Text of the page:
Thursday, February 28, 2013

Sequester This!

In 2012, the total interest expense on the U.S. Government Treasury debt was $360 billion.  For the first 4 months of fiscal year 2013, it's $151 billion.  The Government spent a total of $3.5 trillion in FY 2012.  Interest expense on Treasury debt was 10.2% of the total amount spent by the Government.

It gets more interesting.  Assume the average coupon of Treasury debt is around 2.3% ($360 billion divided by an average of $15.5 trillion outstanding during FY 2012).  Now, what happens if the Fed loses some control over interest rates - for whatever reason, not the least of which is that market forces force the issue - and the average coupon moves up to, say, 4%.  By then assume $17 trillion in Treasury debt.  Then you are looking at $680 billion in interest expense.  Assume the budget remains around $3.5 trillion.  Now interest expense is close to 20% of Government spending.

Apply that math to your own household budget.  If you were spending 20% of your net income before expenses on interest payments, you would have to file chapter 7 bankruptcy and restructure your debts.  The only choice the Government will have is to print more money.  Not only is QE not slowing down or ending, the Fed will unequivocally have to increase QE over time.

Hang on to your gold.

Sequester This Congress/Obama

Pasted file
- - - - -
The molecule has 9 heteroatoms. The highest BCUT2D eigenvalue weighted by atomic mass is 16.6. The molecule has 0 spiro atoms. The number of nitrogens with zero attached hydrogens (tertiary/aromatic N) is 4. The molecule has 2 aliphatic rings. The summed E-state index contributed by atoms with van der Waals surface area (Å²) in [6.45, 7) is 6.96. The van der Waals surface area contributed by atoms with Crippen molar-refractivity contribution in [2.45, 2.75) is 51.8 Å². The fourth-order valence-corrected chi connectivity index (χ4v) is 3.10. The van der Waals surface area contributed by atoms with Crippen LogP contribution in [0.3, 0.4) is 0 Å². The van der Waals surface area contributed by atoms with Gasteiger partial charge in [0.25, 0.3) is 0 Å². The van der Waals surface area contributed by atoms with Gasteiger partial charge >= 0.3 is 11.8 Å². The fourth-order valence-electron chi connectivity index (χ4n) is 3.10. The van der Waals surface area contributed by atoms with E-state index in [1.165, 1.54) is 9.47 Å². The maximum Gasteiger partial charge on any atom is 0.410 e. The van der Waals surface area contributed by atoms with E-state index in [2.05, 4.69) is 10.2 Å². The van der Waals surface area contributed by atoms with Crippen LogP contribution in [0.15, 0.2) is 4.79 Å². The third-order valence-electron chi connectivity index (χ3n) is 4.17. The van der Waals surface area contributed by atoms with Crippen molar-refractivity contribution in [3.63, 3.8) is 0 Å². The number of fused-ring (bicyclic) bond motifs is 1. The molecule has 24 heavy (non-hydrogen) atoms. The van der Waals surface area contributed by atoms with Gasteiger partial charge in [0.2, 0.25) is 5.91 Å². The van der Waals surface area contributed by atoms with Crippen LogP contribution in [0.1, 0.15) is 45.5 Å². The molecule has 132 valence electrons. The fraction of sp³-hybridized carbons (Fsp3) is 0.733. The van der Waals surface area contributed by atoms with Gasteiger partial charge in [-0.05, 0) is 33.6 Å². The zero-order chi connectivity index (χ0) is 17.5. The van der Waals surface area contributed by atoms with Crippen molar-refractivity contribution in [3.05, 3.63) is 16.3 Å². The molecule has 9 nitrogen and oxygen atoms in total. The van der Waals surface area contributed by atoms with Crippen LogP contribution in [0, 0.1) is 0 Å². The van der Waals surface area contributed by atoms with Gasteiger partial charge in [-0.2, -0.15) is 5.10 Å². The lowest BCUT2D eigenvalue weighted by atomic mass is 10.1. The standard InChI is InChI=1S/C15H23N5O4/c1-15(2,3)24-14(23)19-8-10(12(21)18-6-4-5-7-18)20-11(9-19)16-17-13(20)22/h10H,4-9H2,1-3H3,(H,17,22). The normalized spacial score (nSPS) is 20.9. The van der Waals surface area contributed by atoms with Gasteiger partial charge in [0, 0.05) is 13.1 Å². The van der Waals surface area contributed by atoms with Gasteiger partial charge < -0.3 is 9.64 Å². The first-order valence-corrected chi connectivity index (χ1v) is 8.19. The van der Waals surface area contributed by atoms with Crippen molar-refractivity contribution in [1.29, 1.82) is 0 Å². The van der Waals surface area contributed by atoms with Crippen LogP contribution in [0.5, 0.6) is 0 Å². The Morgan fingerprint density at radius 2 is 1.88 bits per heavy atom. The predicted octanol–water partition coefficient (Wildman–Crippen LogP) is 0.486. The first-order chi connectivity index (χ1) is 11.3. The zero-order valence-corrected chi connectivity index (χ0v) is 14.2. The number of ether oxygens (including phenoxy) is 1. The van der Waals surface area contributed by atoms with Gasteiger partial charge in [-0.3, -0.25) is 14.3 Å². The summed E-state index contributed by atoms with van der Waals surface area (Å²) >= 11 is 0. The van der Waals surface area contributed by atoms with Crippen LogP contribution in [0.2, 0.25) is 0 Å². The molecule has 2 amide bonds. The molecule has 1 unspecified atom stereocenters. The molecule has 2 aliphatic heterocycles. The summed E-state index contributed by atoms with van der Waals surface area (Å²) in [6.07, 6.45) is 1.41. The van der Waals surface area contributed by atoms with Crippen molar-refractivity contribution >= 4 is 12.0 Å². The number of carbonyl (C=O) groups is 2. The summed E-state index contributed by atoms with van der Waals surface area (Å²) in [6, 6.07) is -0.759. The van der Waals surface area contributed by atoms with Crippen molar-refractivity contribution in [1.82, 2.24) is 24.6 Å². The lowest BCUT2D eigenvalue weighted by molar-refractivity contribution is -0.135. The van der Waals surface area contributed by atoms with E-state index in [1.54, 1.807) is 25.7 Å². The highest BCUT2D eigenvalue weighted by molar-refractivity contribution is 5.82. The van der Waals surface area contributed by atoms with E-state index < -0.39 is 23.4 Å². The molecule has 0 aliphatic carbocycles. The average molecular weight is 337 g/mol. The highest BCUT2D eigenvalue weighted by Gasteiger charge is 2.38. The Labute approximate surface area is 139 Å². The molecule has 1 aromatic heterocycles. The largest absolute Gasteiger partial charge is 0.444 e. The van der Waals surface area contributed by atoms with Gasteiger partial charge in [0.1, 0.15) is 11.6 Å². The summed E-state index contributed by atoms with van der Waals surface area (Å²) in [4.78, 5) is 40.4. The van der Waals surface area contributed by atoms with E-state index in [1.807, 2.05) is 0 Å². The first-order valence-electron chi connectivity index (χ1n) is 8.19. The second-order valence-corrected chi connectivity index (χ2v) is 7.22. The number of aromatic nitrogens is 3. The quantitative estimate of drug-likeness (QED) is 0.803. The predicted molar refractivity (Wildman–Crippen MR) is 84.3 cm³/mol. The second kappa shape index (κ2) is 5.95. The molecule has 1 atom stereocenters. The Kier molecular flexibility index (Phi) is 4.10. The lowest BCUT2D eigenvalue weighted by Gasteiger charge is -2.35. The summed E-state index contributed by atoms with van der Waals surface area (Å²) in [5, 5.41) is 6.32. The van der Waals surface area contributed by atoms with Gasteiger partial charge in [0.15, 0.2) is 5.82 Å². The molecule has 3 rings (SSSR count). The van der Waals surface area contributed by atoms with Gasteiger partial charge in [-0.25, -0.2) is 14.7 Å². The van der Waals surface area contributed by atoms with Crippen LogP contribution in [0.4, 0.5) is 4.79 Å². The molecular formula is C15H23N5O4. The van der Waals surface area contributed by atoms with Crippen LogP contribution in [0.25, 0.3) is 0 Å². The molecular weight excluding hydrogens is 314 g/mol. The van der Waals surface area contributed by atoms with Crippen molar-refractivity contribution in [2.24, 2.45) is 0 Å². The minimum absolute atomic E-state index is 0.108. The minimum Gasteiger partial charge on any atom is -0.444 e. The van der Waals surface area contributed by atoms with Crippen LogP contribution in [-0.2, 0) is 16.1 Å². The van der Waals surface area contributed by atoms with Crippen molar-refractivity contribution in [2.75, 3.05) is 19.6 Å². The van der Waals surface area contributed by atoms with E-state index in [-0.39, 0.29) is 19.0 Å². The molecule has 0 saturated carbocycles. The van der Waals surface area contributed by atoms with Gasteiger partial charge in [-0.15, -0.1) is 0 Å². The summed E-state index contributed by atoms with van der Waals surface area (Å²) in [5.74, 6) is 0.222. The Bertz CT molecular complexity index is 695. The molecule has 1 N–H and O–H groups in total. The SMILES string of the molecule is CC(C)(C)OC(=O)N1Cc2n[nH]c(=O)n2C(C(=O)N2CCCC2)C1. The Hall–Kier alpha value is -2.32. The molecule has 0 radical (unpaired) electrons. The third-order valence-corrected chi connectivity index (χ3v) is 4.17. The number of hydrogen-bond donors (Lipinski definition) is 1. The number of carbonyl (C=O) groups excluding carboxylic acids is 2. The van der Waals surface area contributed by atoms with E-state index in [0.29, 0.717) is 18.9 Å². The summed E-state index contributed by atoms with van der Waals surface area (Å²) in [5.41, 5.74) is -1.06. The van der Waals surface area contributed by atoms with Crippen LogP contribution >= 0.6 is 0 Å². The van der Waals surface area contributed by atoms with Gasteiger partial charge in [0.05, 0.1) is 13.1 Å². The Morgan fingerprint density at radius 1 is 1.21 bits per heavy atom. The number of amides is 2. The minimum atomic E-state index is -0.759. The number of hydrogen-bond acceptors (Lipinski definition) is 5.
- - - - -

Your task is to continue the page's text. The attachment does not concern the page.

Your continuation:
1. In FY 2011, total interest expense was closer to $450bn. In FY 2012, feds wrote down approximately $75bn of interest expense related to DoD.

    If that $75bn writedown is 'funky' (as so much of government accounting is), and the current 4-month run-rate reflects reality, then the current average coupon is closer to 2.9%, and interest expense/budget is closer to 12.9%. Ugly.

    We're headed to 20%+, easily. In fact my bet is the only thing which can hold that rate down is expansion of the numerator (gov. spending), which seems likely.

    Hold your gold, indeed. Or better yet, trade some for silver.

  2. Ya I see what you're saying. I was going by this:

    It's really a "handgrenades and horseshoe" proposition in terms of estimating interest expense LOL Even if you're not dead on, close is good enough to make the point

  3. Agreed. By way of clarification of course, by 'numerator' I of course meant 'denominator'.

  4. Doesn't the Fed Gov't get back all the interest they pay to the Federal Reserve? While that obviously presents it's own set of problems, it seems that should be subtracted from your number.

  5. CFTC Derivatives Proposal Would Weaken Rules Meant To Prevent Another Crisis, Advocates Warn